We need quick solutions to the consequences of wealth disparity, writes Blair Sheppard
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There has been much recent discussion about disparities in wealth. Disparity has been used as the explanation for much of the world’s ills – and is at the heart of a growing chorus of concern that the ruling elite is managing the world to line its pockets at a cost to others.
In theory, liberal democracy, pluralism and a well-governed market, as we understood them, were designed to mitigate this. Yet, the tenor of this chorus is often seen as a direct threat to our form of government, the role of business as we know it, and the institutions designed to make the world work. In fact, all institutions, at a global, national and local level, from multilateral global institutions, to multinational corporations, to our local police forces, are being questioned.
The strength and direction of this chorus has caused an interesting reaction in some circles. The reaction often begins with the refrain that there has always been disparity, which is what a meritocracy and market necessarily create; or it proposes we give everyone a basic living wage to appease those feeling most harmed.
I worry this discourse does not understand the basis of these disparities well enough, nor sees their interdependence with other forces in the world clearly enough to appreciate the structure of the disparities, how serious they are and what solutions could be proposed. I worry that we are looking through a 20th-century lens at a 21st-century problem.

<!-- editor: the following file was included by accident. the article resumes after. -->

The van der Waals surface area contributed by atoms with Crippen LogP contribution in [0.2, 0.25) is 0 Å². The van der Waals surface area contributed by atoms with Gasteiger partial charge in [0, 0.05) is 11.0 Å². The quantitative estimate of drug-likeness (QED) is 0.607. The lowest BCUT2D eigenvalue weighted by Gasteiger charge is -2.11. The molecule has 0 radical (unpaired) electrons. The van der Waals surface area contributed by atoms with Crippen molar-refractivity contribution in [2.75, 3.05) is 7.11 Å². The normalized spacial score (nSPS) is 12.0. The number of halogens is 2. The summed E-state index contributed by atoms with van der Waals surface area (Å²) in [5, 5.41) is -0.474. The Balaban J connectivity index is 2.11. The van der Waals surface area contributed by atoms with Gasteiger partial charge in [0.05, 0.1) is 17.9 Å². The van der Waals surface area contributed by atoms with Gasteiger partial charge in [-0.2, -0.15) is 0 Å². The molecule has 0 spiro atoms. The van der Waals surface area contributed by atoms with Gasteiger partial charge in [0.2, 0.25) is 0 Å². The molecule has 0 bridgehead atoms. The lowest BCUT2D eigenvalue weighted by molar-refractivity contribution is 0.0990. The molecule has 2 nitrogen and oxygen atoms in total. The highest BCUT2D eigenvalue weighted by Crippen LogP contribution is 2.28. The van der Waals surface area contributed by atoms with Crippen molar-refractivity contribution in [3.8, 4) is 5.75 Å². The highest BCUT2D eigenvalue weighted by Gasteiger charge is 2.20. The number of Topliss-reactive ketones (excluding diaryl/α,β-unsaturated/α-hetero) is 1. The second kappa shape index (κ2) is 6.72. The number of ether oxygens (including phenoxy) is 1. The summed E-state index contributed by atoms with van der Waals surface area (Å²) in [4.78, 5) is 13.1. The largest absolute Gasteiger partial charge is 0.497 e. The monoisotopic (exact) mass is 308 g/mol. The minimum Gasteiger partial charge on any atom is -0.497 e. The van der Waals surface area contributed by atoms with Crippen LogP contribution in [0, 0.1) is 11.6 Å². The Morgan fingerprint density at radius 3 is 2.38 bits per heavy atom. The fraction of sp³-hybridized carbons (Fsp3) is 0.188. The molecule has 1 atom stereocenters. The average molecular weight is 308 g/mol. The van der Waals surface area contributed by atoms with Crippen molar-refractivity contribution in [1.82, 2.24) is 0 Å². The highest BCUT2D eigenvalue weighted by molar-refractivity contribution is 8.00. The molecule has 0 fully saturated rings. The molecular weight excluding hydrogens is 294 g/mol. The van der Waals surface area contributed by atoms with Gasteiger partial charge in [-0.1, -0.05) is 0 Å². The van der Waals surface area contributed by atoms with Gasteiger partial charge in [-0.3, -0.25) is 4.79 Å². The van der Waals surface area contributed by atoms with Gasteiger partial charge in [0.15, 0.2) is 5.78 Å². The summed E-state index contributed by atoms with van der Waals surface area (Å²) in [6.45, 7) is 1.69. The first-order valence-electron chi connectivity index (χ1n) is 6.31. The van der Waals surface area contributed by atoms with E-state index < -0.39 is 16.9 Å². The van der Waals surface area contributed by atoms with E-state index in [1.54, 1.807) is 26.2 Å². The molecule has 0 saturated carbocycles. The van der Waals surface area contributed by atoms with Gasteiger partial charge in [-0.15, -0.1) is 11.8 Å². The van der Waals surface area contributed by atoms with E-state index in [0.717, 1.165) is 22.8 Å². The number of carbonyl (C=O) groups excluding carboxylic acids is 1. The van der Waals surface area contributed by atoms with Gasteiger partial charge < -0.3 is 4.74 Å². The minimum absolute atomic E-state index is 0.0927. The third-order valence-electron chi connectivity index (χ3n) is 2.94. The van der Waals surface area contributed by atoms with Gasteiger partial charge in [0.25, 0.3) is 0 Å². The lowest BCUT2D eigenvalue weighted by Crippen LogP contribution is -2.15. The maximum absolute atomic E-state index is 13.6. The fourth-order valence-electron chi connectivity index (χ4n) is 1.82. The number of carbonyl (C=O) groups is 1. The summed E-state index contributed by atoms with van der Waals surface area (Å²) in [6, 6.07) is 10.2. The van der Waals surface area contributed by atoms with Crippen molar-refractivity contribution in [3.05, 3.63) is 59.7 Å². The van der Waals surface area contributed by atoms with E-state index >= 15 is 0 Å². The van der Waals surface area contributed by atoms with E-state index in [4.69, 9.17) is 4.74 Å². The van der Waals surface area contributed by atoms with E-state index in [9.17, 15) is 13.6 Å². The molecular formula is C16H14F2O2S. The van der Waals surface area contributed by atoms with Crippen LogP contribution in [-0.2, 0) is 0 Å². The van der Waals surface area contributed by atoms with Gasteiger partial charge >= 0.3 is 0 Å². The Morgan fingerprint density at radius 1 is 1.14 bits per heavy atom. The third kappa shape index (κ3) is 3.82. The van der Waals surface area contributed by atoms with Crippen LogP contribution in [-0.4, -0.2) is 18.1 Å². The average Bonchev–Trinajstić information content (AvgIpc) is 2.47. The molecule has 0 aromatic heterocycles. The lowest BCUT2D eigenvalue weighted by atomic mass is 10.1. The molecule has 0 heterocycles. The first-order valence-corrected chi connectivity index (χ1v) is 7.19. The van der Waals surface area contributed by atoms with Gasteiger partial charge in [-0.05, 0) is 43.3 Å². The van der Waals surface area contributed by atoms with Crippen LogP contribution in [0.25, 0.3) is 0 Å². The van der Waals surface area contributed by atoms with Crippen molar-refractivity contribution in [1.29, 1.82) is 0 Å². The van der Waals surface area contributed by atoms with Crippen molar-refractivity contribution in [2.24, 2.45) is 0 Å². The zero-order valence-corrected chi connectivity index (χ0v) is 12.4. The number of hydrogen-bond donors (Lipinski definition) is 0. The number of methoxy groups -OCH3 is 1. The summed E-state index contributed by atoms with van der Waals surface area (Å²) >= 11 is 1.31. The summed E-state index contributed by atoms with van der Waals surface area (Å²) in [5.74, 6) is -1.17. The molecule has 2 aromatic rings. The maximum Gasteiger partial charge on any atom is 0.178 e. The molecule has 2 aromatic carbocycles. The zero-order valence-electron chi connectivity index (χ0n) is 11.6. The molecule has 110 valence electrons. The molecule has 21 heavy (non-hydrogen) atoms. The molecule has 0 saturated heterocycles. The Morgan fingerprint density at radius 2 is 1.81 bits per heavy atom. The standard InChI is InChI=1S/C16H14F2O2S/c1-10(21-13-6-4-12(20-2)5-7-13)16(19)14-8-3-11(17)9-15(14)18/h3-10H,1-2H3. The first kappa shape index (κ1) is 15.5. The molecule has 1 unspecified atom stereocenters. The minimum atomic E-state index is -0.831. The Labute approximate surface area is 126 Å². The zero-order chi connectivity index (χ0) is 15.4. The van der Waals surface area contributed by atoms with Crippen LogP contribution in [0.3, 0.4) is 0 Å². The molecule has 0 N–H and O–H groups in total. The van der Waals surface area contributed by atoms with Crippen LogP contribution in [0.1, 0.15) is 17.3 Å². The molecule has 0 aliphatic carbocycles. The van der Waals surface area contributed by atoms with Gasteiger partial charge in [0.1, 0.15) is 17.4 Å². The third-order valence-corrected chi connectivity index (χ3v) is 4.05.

I approach the topic in three distinct parts. First, I examine a few elements of the structure of the disparity that are important for us to understand. Second, I explore the factors that have significant interdependence with these disparities. And third, I suggest the beginnings of approaches to managing the issues.
The structure of inequality has changed
Inequality is a consequence of any economy and is arguably essential to motivate people to learn, work hard and take risks. As such, disparities between individuals are part of life and a positive force, providing it is fair. It creates the conditions for innovation and growth, which make society generally better off. The qualification of fairness, though, given the structure of the inequality we see today, is a real concern.
Perhaps most important is that today’s inequality has two features that are particularly worrisome. The first is that the disparities are not just between individuals, but between locations. Some parts of cities are extremely poor and becoming more so, either because people in those sections of a city have no good means of transport, and the local work, educational and living conditions are much worse; or because particularly disadvantaged people have aggregated to that section of the city, often for identity-based reasons.
Some parts of countries are extremely poor and becoming more so, typically because their economy was based upon one or a few industries that were especially hard hit by globalization or automation, and they did not have the will or resources to adapt. Consider parts of the central US versus the coasts, or provinces such as Uttar Pradesh in contrast to Hyderabad in India.